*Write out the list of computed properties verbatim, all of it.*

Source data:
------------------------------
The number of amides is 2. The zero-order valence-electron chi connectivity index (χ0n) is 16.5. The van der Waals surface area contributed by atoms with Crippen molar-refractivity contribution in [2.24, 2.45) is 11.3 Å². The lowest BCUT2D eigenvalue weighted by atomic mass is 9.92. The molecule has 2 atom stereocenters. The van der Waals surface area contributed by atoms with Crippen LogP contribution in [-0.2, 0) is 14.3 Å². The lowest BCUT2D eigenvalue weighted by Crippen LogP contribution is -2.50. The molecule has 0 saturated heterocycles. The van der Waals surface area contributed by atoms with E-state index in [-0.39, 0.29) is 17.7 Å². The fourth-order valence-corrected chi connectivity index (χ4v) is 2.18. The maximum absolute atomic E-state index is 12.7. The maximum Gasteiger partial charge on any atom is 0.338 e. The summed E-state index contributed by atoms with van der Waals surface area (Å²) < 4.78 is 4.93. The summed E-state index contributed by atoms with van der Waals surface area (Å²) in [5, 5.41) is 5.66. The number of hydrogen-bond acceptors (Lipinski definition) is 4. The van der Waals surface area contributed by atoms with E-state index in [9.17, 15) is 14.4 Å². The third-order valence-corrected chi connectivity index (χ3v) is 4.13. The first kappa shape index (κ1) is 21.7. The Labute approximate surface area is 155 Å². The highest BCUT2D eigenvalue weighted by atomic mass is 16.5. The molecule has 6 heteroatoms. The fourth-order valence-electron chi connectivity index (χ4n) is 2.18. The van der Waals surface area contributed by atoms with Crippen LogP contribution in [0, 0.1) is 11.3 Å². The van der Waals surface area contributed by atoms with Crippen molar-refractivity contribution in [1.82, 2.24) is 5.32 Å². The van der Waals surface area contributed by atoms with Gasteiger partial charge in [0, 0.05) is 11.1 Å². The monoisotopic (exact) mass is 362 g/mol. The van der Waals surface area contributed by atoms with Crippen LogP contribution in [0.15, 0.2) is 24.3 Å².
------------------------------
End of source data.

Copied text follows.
The number of amides is 2. The zero-order valence-electron chi connectivity index (χ0n) is 16.5. The van der Waals surface area contributed by atoms with Crippen molar-refractivity contribution in [2.24, 2.45) is 11.3 Å². The lowest BCUT2D eigenvalue weighted by atomic mass is 9.92. The molecule has 2 atom stereocenters. The van der Waals surface area contributed by atoms with Crippen LogP contribution in [-0.2, 0) is 14.3 Å². The lowest BCUT2D eigenvalue weighted by Crippen LogP contribution is -2.50. The molecule has 0 saturated heterocycles. The van der Waals surface area contributed by atoms with E-state index in [-0.39, 0.29) is 17.7 Å². The fourth-order valence-corrected chi connectivity index (χ4v) is 2.18. The maximum absolute atomic E-state index is 12.7. The maximum Gasteiger partial charge on any atom is 0.338 e. The summed E-state index contributed by atoms with van der Waals surface area (Å²) < 4.78 is 4.93. The summed E-state index contributed by atoms with van der Waals surface area (Å²) in [5, 5.41) is 5.66. The number of hydrogen-bond acceptors (Lipinski definition) is 4. The van der Waals surface area contributed by atoms with E-state index in [9.17, 15) is 14.4 Å². The third-order valence-corrected chi connectivity index (χ3v) is 4.13. The first kappa shape index (κ1) is 21.7. The Labute approximate surface area is 155 Å². The highest BCUT2D eigenvalue weighted by atomic mass is 16.5. The molecule has 6 heteroatoms. The fourth-order valence-electron chi connectivity index (χ4n) is 2.18. The van der Waals surface area contributed by atoms with Crippen LogP contribution in [0, 0.1) is 11.3 Å². The van der Waals surface area contributed by atoms with Crippen molar-refractivity contribution in [1.82, 2.24) is 5.32 Å². The van der Waals surface area contributed by atoms with Gasteiger partial charge in [0, 0.05) is 11.1 Å². The monoisotopic (exact) mass is 362 g/mol. The van der Waals surface area contributed by atoms with Crippen LogP contribution in [0.15, 0.2) is 24.3 Å².